BY MALIA ZIMMERMAN – HONOLULU – The attorney for 33-year-old Malia Arciero, a madam who operated her business out of the elite Oahu neighborhood Portlock for about a decade, has filed a motion to drug possession and drug dealing charges against her dismissed.
Arciero, who said her elite escort business offered prostitution services to some of Hawaii’s most prominent law enforcement, politicians and entertainers, was arrested in April 2013, but on charges unrelated to her escort business.
Arciero admitted in an exclusive interview with Hawaii Reporter that she was a prostitute and madam.
As proof of her business operations, she provided two of her five “black books” to Hawaii Reporter, which listed clients’ names, phone numbers, emails and fetishes.
The black books, several inches thick, also included some financial records, hotel contacts and details of her near decade long operation.
Arciero claims she was falsely arrested for drug charges so that Ryan Faulkner, a Special Agent with the U.S. Immigration and Customs Enforcement division, could force her to work as his informant.
Arciero has filed a separate civil lawsuit against Faulkner, who she said she has known since childhood.
She accuses him of abusing his authority, taking money and drugs from drug and arms dealers that he arrested, and sexually assaulting her while she was handcuffed at ICE headquarters.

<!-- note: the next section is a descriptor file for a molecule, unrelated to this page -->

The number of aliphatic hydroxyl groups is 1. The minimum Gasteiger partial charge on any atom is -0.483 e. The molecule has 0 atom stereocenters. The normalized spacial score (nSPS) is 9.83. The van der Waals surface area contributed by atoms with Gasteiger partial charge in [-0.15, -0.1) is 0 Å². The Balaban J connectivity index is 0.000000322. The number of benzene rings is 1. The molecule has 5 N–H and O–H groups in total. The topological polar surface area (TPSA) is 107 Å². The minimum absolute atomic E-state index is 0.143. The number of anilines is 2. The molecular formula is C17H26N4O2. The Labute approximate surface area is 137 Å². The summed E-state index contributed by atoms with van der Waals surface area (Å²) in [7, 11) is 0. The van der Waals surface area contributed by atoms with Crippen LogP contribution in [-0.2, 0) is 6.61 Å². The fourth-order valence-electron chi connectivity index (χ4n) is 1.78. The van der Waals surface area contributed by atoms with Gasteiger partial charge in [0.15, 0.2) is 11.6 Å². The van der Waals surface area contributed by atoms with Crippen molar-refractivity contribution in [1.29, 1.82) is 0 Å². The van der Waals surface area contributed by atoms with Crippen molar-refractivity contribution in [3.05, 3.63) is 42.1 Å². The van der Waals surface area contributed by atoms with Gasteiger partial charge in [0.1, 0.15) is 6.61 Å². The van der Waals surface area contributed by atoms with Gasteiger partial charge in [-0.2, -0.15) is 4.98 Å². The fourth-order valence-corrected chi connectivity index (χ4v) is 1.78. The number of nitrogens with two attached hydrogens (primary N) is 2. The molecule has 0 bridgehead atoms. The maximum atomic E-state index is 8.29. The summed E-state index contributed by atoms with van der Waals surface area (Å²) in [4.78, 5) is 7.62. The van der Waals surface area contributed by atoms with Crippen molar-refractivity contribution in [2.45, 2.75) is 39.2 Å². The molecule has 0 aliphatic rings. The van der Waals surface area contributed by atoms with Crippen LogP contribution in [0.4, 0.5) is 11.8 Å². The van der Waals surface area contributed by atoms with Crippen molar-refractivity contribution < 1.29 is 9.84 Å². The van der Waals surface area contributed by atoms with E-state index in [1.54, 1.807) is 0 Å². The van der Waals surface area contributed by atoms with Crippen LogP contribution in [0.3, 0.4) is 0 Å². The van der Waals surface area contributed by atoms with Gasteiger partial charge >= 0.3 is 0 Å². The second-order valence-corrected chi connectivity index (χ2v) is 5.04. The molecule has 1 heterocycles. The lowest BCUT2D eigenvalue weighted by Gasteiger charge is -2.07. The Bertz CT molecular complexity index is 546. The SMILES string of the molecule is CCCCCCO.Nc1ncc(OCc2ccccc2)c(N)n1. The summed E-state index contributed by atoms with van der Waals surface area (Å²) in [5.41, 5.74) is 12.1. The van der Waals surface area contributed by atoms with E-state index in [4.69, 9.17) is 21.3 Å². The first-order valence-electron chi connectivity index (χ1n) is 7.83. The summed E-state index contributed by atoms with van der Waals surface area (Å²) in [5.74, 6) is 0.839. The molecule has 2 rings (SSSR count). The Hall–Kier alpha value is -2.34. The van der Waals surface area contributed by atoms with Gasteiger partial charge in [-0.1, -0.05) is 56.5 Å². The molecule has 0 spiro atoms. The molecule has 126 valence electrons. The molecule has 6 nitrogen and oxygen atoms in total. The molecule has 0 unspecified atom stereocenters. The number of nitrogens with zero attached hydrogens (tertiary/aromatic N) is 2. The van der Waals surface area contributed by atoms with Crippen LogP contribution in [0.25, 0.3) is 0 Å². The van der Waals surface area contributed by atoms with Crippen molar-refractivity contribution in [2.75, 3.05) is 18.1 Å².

Faulkner, a police officer with the Honolulu Police Department for 10 years before joining Homeland Security Investigations in 2007, told Hawaii Reporter in May that he cannot comment on the case.
A spokeswoman for U.S. Immigration and Customs Enforcement based in California, said: “U.S. Immigration and Customs Enforcement (ICE) doesn’t comment on pending litigation.”
She said U.S. Immigration and Customs Enforcement (ICE) places the highest priority on protecting the safety of those it serves. She maintained the agency has strict safeguards and protocols in place –governed by regulation and policy — to ensure the security of its special agents and officers, employees, crime victims, and individuals who come into the agency’s custody.
However, Homeland Security Investigations appears to be investigating Arciero’s claims. Her attorney, Gary Dubin, said she has been interviewed on two separate occasions by out of state investigators from Homeland Security Investigations about her allegations.
Arciero is currently being held in federal prison in Honolulu. Prison officials will not grant media access to her despite numerous requests from Hawaii Reporter.
Dubin said his law firm has filed a motion to dismiss the criminal complaint against Arciero based on “Outrageous Government Conduct and Entrapment, Coercing her confession, and seizing items without probable cause.”
Her evidentiary hearing is set for Oct. 23.